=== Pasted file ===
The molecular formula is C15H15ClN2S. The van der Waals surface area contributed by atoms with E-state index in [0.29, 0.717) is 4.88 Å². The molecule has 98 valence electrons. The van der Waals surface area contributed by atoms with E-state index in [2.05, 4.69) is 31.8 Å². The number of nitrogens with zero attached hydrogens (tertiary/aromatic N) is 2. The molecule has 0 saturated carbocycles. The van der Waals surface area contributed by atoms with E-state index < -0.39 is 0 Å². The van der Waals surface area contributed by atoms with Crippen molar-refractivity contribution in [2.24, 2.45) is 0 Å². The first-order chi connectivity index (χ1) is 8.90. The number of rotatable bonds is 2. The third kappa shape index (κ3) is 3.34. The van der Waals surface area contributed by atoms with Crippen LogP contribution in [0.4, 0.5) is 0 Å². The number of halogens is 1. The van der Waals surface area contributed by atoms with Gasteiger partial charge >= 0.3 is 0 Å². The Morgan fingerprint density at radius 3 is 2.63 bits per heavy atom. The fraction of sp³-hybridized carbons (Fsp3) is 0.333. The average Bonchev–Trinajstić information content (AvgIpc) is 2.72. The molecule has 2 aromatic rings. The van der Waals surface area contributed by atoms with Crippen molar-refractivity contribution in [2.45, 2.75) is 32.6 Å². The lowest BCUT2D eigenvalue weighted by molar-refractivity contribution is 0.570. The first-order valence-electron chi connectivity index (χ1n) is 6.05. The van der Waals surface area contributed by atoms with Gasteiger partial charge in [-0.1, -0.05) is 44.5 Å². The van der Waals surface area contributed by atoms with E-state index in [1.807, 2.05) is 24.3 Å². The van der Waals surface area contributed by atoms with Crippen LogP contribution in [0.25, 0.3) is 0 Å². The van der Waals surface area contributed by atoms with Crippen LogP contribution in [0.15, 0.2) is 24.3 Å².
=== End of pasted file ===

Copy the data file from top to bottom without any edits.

The molecular formula is C15H15ClN2S. The van der Waals surface area contributed by atoms with E-state index in [0.29, 0.717) is 4.88 Å². The molecule has 98 valence electrons. The van der Waals surface area contributed by atoms with E-state index in [2.05, 4.69) is 31.8 Å². The number of nitrogens with zero attached hydrogens (tertiary/aromatic N) is 2. The molecule has 0 saturated carbocycles. The van der Waals surface area contributed by atoms with E-state index < -0.39 is 0 Å². The van der Waals surface area contributed by atoms with Crippen molar-refractivity contribution in [2.24, 2.45) is 0 Å². The first-order chi connectivity index (χ1) is 8.90. The number of rotatable bonds is 2. The third kappa shape index (κ3) is 3.34. The van der Waals surface area contributed by atoms with Crippen LogP contribution in [0.4, 0.5) is 0 Å². The number of halogens is 1. The van der Waals surface area contributed by atoms with Gasteiger partial charge >= 0.3 is 0 Å². The Morgan fingerprint density at radius 3 is 2.63 bits per heavy atom. The fraction of sp³-hybridized carbons (Fsp3) is 0.333. The average Bonchev–Trinajstić information content (AvgIpc) is 2.72. The molecule has 2 aromatic rings. The van der Waals surface area contributed by atoms with Crippen molar-refractivity contribution in [2.45, 2.75) is 32.6 Å². The lowest BCUT2D eigenvalue weighted by molar-refractivity contribution is 0.570. The first-order valence-electron chi connectivity index (χ1n) is 6.05. The van der Waals surface area contributed by atoms with Gasteiger partial charge in [-0.1, -0.05) is 44.5 Å². The van der Waals surface area contributed by atoms with E-state index in [1.807, 2.05) is 24.3 Å². The van der Waals surface area contributed by atoms with Crippen LogP contribution in [0.25, 0.3) is 0 Å². The van der Waals surface area contributed by atoms with Crippen LogP contribution in [0.15, 0.2) is 24.3 Å².